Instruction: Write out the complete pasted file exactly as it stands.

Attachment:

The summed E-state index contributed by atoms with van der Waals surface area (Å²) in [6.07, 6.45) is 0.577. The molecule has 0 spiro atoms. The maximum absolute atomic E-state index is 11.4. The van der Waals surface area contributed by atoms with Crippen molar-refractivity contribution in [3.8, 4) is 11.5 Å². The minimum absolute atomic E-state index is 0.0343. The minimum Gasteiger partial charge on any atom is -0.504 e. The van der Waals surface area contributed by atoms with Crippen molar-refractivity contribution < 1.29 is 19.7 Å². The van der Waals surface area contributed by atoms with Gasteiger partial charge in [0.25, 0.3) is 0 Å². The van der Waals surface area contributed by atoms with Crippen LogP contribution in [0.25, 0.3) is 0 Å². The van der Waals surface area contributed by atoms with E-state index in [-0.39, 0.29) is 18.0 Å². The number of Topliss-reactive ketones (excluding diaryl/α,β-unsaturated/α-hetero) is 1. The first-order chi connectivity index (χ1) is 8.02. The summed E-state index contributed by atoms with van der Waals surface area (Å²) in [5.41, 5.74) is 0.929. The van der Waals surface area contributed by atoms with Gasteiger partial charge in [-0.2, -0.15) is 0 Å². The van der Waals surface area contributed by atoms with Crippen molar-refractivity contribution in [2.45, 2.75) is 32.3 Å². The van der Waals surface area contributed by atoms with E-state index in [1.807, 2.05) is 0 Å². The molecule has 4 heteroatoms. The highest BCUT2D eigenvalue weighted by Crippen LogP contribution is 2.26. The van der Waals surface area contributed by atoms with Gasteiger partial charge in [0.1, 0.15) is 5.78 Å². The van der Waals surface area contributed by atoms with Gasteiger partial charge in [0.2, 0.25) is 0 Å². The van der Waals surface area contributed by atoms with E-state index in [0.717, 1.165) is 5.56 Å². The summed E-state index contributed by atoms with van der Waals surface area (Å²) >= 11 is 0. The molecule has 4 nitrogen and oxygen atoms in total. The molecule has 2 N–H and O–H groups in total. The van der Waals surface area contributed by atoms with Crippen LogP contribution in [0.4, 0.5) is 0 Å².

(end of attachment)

The summed E-state index contributed by atoms with van der Waals surface area (Å²) in [6.07, 6.45) is 0.577. The molecule has 0 spiro atoms. The maximum absolute atomic E-state index is 11.4. The van der Waals surface area contributed by atoms with Crippen molar-refractivity contribution in [3.8, 4) is 11.5 Å². The minimum absolute atomic E-state index is 0.0343. The minimum Gasteiger partial charge on any atom is -0.504 e. The van der Waals surface area contributed by atoms with Crippen molar-refractivity contribution < 1.29 is 19.7 Å². The van der Waals surface area contributed by atoms with Gasteiger partial charge in [0.25, 0.3) is 0 Å². The van der Waals surface area contributed by atoms with Crippen LogP contribution in [0.25, 0.3) is 0 Å². The van der Waals surface area contributed by atoms with E-state index in [-0.39, 0.29) is 18.0 Å². The number of Topliss-reactive ketones (excluding diaryl/α,β-unsaturated/α-hetero) is 1. The first-order chi connectivity index (χ1) is 8.02. The summed E-state index contributed by atoms with van der Waals surface area (Å²) in [5.41, 5.74) is 0.929. The van der Waals surface area contributed by atoms with Gasteiger partial charge in [-0.2, -0.15) is 0 Å². The van der Waals surface area contributed by atoms with Crippen molar-refractivity contribution in [2.45, 2.75) is 32.3 Å². The van der Waals surface area contributed by atoms with E-state index in [1.807, 2.05) is 0 Å². The molecule has 4 heteroatoms. The highest BCUT2D eigenvalue weighted by Crippen LogP contribution is 2.26. The van der Waals surface area contributed by atoms with Gasteiger partial charge in [0.1, 0.15) is 5.78 Å². The van der Waals surface area contributed by atoms with Gasteiger partial charge in [0.2, 0.25) is 0 Å². The van der Waals surface area contributed by atoms with E-state index in [0.717, 1.165) is 5.56 Å². The summed E-state index contributed by atoms with van der Waals surface area (Å²) >= 11 is 0. The molecule has 4 nitrogen and oxygen atoms in total. The molecule has 2 N–H and O–H groups in total. The van der Waals surface area contributed by atoms with Crippen LogP contribution in [0.4, 0.5) is 0 Å².